The administration is also facing criticism from some Democrats and many Republicans over Biden's decision this week to withdraw all U.S. troops from Afghanistan by Sept. 11 -- nearly 20 years after the U.S. first invaded to topple the Taliban government that provided safe haven to the al-Qaida operatives who planned the terrorist attacks.
Despite intelligence chiefs warning this week of a decrease in U.S. visibility in the country, Blinken said the administration will maintain "the means to see if there is a resurgence, a reemergence of a terrorist threat from Afghanistan ... in real time, with time to take action."
The U.S. intelligence community's annual assessment, released Wednesday, said withdrawal risks a resurgence of that terrorism threat -- and it may go undetected by U.S. forces.
"When the time comes for the U.S. military to withdraw, the U.S. government's ability to collect and act on threats will diminish. That is simply a fact," said CIA Director Bill Burns.
Blinken didn't dismiss those concerns but said the administration is "going to make sure that we have assets appropriately in place to see this coming, if it comes again, to see it and to be able to to deal with it."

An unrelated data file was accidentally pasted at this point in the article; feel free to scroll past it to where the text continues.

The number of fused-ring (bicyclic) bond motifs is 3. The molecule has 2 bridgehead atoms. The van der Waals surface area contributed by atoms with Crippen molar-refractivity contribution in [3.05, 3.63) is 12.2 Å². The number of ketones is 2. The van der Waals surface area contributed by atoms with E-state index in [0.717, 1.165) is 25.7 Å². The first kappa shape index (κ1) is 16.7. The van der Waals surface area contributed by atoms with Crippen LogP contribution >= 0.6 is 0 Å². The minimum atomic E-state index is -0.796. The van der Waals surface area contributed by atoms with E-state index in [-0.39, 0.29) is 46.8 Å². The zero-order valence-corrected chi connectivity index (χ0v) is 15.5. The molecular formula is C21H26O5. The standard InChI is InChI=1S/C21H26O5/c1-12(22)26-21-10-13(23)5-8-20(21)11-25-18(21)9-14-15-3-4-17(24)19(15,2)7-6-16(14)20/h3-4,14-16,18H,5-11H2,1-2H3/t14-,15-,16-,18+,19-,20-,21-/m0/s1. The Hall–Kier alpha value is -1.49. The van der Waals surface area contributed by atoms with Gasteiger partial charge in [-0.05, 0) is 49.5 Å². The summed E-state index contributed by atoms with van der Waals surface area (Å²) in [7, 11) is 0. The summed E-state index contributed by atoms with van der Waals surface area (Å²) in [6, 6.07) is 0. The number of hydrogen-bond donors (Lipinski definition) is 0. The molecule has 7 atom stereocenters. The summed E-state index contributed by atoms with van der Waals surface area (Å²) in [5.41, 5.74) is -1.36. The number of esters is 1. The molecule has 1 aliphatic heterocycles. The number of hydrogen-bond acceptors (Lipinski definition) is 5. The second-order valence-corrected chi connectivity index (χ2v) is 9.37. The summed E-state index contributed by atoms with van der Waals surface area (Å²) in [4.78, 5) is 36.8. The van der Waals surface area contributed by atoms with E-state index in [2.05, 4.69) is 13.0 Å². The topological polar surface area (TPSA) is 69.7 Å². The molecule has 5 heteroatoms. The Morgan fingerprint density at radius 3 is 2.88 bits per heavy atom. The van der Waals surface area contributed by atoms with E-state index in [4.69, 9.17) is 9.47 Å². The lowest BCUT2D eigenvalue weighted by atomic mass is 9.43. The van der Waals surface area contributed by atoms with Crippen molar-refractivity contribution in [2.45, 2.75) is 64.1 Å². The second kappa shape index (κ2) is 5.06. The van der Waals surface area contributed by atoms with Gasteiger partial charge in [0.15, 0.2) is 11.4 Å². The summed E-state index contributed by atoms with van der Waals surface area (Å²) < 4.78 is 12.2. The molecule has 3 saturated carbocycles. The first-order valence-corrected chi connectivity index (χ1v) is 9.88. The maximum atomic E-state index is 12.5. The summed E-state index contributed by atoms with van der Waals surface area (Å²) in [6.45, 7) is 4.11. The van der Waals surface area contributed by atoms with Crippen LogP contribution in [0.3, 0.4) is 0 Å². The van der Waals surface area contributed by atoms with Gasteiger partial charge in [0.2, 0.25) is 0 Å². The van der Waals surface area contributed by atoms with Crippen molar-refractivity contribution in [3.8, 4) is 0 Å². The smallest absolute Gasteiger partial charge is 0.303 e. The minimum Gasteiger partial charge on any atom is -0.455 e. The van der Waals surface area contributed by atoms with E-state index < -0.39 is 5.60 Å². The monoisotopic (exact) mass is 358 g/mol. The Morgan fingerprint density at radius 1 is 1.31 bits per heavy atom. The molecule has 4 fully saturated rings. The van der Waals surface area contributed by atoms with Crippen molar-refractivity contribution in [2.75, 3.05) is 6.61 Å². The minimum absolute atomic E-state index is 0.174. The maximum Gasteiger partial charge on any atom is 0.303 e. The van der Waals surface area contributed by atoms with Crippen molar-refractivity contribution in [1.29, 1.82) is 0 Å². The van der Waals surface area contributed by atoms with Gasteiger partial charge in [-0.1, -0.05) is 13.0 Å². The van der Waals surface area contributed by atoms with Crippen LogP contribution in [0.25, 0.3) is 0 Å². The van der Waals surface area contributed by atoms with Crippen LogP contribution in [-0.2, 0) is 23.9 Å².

Beyond the terrorism threat to the U.S. or others, there are strong concerns the Taliban is waiting for an American exit to topple the Afghan government. Blinken appeared to disagree, telling Raddatz, "What everyone recognizes is there's no military resolution to the conflict. So if they start something up again, they're going to be in a long war that's not in their interest."
It's unclear if the Taliban views the situation that way. Its leadership said this week that the Taliban will not participate in peace negotiations with the Afghan government until U.S. and NATO forces exit but also said the Taliban remains "committed to finding a peaceful solution to the Afghan problem."
Blinken said the U.S. will throw its full weight behind supporting those peace negotiations, which are supposed to restart again in the coming weeks with a summit hosted by Turkey.
"If the Taliban is going to participate in some fashion in governance, if it wants to be internationally recognized, if it doesn't want to be a pariah, it's going to have to engage in a political process," he said.
Even if that political process succeeds, there are deep concerns that with the Taliban in power in some form, the rights of women and girls and minorities will be curbed at best. But Blinken committed that U.S. diplomatic, economic and development support would be conditioned on those rights being respected.
"Any country that moves backwards on that, that tries to repress them, will not have that international recognition, will not have that international status, and indeed, we will take action to make sure to the best of our ability that they can't do that," he said.